Ex parte Prosecutor-General In re Application for a Forfeiture Order in terms of s 59 of the Prevention of Organised Crime Act 29 of 2004 (POCA 8/2011) [2013] NAHCMD 282 (14 October 2013);


Full judgment




Case No: POCA 8/2011

In the matter:

THE PROSECUTOR-GENERAL ............................................................APPLICANT

IN RE: The Toyota Corolla with registration number N111-386W; a white Toyota Corolla 160iGLE with registration number N104-258W; an Isuzu KB 350I V6 Double Cab 4x4 with registration number N105-382W; and a Volkswagen Golf with registration number N136-531W

Neutral citation:

Ex parte Prosecutor-General In re Application for a Forfeiture Order in terms of s 59 of the Prevention of Organised Crime Act 29 of 2004 (POCA 8-2011) [2013] NAHCMD 282 (14 October 2013)


Heard: 20 January 2012

Delivered: 14 October 2013

Flynote: Legal practitioner – Representative of Prosecutor-General appearing in court in preservation proceedings under Chapter 6 of Prevention of Organised Crime Act, 29 of 2004 – Such representative not admitted legal practitioner – Prosecutor-General seeking condonation or ratification of irregularity - Chapter 6 proceedings are civil proceedings – In casu fact that representative not authorised to appear under Legal Practitioners Act, 15 of 1995 regarded as so fundamental an irregularity as to nullify entire proceedings when the preservation application was moved – application dismissed.


The application is dismissed.



[1] On 22 September 2011 the applicant the applicant ex parte obtained a preservation of property order (hereinafter “preservation order”) before Parker J under section 51 of the Prevention of Organised Crime Act, 2004 (Act 29 of 2004) (hereinafter “POCA”) in respect of certain vehicles. This order was duly published as required and also served on the interested parties. None of them have taken any steps to oppose any further proceedings under POCA or to apply for the exclusion of their interest in the vehicles from the operation of the preservation order.

[2] Before me is an application moved on 20 January 2012 in which the applicant seeks a forfeiture order of the said vehicles in terms of section 59 of POCA. In prayer 1 of the application the following relief is claimed:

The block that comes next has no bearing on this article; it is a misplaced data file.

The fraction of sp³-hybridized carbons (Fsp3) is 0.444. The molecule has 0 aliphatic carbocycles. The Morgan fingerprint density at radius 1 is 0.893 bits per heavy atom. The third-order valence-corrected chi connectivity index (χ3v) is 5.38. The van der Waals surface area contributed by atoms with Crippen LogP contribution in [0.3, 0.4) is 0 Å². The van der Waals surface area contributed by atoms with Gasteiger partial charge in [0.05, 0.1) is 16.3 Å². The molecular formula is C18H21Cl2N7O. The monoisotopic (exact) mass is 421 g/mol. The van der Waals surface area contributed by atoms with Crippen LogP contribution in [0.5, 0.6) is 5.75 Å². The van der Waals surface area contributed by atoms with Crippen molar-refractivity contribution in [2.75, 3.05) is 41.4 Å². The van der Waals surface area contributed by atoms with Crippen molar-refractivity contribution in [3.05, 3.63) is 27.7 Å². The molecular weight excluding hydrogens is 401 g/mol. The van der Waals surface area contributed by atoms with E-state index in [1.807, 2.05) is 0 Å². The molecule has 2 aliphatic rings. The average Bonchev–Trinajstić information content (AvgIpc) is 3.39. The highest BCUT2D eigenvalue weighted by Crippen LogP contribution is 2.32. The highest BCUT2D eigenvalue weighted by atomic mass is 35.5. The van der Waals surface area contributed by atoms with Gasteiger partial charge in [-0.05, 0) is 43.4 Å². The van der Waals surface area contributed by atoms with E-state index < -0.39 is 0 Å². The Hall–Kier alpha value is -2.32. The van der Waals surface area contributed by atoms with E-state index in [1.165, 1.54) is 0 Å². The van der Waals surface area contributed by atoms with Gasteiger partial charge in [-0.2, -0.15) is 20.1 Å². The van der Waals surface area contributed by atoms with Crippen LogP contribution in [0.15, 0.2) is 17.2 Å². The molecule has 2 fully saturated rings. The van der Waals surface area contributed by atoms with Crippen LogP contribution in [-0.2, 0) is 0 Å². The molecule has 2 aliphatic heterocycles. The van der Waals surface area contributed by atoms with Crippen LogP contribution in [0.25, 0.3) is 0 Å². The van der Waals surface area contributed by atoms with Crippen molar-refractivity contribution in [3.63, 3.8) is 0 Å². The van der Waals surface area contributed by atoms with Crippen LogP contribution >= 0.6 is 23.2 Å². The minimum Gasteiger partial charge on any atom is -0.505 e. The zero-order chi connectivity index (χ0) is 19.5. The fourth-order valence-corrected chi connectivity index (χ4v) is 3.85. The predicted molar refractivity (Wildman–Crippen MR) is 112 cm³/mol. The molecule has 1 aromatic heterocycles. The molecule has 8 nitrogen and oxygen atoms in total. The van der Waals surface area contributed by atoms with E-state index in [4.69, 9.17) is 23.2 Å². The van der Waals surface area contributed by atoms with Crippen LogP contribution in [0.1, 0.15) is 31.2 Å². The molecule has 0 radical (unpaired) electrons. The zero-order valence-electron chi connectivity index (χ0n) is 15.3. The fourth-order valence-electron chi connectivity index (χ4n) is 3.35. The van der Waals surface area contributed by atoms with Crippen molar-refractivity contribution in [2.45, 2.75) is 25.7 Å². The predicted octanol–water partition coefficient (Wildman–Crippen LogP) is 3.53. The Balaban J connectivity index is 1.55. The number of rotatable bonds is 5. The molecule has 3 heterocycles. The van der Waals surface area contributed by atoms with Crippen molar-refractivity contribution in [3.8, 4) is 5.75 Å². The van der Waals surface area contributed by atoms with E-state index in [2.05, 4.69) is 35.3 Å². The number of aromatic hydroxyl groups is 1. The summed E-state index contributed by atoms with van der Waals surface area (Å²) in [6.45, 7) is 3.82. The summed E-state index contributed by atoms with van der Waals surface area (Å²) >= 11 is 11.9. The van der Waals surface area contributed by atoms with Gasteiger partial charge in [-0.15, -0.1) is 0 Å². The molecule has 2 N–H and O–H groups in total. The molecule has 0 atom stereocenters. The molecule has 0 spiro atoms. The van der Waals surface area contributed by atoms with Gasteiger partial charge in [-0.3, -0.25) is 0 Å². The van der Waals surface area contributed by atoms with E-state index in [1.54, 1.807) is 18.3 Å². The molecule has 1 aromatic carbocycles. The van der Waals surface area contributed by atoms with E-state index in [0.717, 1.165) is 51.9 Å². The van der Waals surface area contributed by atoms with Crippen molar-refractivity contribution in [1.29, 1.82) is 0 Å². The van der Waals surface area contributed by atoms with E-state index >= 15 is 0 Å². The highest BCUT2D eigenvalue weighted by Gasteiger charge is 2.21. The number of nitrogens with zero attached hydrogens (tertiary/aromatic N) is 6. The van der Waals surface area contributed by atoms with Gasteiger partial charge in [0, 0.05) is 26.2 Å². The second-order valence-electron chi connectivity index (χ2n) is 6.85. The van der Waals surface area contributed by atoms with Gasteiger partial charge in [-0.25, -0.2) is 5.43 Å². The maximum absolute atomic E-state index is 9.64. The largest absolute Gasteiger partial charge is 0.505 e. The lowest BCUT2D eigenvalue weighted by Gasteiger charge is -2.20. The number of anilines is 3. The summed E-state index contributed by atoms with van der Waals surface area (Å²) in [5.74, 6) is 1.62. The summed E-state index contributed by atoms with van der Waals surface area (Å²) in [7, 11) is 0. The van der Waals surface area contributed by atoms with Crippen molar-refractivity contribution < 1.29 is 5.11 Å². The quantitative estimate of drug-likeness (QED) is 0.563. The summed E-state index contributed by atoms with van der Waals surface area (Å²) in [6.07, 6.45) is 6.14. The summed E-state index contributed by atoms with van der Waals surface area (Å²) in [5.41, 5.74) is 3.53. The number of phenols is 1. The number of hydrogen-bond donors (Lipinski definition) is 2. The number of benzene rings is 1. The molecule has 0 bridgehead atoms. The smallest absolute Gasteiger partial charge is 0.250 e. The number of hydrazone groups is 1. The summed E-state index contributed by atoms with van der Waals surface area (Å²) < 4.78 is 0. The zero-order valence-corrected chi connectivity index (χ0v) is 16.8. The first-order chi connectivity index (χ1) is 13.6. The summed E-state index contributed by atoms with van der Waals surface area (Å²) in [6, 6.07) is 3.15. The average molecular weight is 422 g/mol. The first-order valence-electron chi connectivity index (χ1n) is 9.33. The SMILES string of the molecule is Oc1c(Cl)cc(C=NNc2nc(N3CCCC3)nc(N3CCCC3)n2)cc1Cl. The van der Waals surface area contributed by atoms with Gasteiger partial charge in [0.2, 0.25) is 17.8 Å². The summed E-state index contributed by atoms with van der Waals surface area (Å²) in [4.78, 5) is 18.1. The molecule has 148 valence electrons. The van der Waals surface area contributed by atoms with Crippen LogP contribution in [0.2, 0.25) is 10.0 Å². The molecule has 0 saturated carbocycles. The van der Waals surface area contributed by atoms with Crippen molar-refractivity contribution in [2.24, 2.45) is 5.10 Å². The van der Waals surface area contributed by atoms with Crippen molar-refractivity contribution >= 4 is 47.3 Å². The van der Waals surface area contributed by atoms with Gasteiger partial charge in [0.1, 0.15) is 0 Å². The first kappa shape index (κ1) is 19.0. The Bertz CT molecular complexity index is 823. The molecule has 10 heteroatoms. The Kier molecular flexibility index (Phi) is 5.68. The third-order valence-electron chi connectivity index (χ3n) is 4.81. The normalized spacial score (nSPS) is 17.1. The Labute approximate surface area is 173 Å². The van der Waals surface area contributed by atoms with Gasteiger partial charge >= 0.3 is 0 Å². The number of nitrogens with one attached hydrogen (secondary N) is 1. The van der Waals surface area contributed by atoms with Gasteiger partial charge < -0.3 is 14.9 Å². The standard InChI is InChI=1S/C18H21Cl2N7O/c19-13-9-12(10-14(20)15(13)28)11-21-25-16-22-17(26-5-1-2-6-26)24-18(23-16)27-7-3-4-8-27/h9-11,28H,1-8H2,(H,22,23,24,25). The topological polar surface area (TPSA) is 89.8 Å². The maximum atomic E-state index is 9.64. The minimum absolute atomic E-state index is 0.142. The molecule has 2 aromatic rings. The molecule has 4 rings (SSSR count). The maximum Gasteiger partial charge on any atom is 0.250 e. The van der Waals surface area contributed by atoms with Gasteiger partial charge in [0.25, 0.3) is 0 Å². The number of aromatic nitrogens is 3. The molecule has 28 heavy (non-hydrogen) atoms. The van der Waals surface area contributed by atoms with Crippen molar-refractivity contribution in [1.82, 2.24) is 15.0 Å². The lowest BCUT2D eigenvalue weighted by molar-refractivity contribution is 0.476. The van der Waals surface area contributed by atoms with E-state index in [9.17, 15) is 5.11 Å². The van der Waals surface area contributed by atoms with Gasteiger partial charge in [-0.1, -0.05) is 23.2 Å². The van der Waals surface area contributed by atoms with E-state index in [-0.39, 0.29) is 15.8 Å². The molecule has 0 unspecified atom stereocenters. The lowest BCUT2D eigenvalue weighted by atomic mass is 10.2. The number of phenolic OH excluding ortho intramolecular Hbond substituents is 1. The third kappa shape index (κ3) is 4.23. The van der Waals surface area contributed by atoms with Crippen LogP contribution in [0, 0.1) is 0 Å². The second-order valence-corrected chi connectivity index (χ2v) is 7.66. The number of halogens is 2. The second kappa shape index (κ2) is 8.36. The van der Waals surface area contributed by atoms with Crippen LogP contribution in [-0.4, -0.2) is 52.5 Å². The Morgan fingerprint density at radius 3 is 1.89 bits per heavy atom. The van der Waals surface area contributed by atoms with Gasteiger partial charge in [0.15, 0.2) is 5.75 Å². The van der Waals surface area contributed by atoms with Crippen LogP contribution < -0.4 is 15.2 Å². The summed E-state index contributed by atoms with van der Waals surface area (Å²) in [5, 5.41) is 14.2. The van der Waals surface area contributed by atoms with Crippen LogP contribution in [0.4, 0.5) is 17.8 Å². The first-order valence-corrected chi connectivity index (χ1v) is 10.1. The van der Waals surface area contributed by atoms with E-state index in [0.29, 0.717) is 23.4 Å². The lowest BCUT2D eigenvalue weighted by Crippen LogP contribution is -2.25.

To ratify and or (sic) condone the appearance of the public prosecutor who appeared on behalf of the applicant at the hearing of the preservation of property application under the same case number.’

[3] On the same day the applicant also set down another matter (Case No. POCA 9/2011) in which she moved for relief in the same terms as in this case. The applicant filed heads of argument in both matters and as the issues of law and fact were the same in both matters as regards the relief sought in prayer 1 of the notice of motion, I ordered that both matters be argued at the same time.

[4] In her affidavits filed in support of the two applications, the applicant in effect explains that the public prosecutor who appeared on her behalf when the preservation orders were obtained, Ms Boonzaier, was not an admitted legal practitioner. At the time the applicant had held the bona fide but mistaken belief that she was empowered by the provisions of Article 88(2)(e) of the Namibian Constitution to delegate authority to a public prosecutor who was not an admitted legal practitioner to appear in Court in preservation and forfeiture applications under POCA. The applicant explains that the mistake only came to her attention after the preservations orders in the instant case and in Case No. POCA 9/2011 were granted.

[5] During argument on 20 January presented by Mr Small for the applicant it became evident that although the issue of delegation of prosecutorial power to a non-admitted representative had been raised before, the matter only became the subject of a judgment when Miller AJ held on 2 December 2011 in Ex parte Prosecutor-General In re: Application for a Preservation Order in terms of s 51 of the Prevention of Organised Crime Act 29 of 2004 2012 (1) NR 146 (HC) that Ms Boonzaier, not being an admitted legal practitioner, did not have locus standi to move the application for the preservation order in that case. The reason for this is that all proceedings under Chapter 6 of POCA, which include preservation and forfeiture proceedings, are considered civil proceedings whilst the applicant’s powers of delegation under Article 88(2)(e) are confined to appearances in criminal proceedings. Furthermore, POCA itself provides that the applicant may in writing authorise a public prosecutor to make certain applications under the Act, even though these applications are civil proceedings, namely an application for a confiscation order under section 32 and an application for an anti-disposal order under section 33. However, there is no such power given to the applicant in relation to applications under Chapter 6.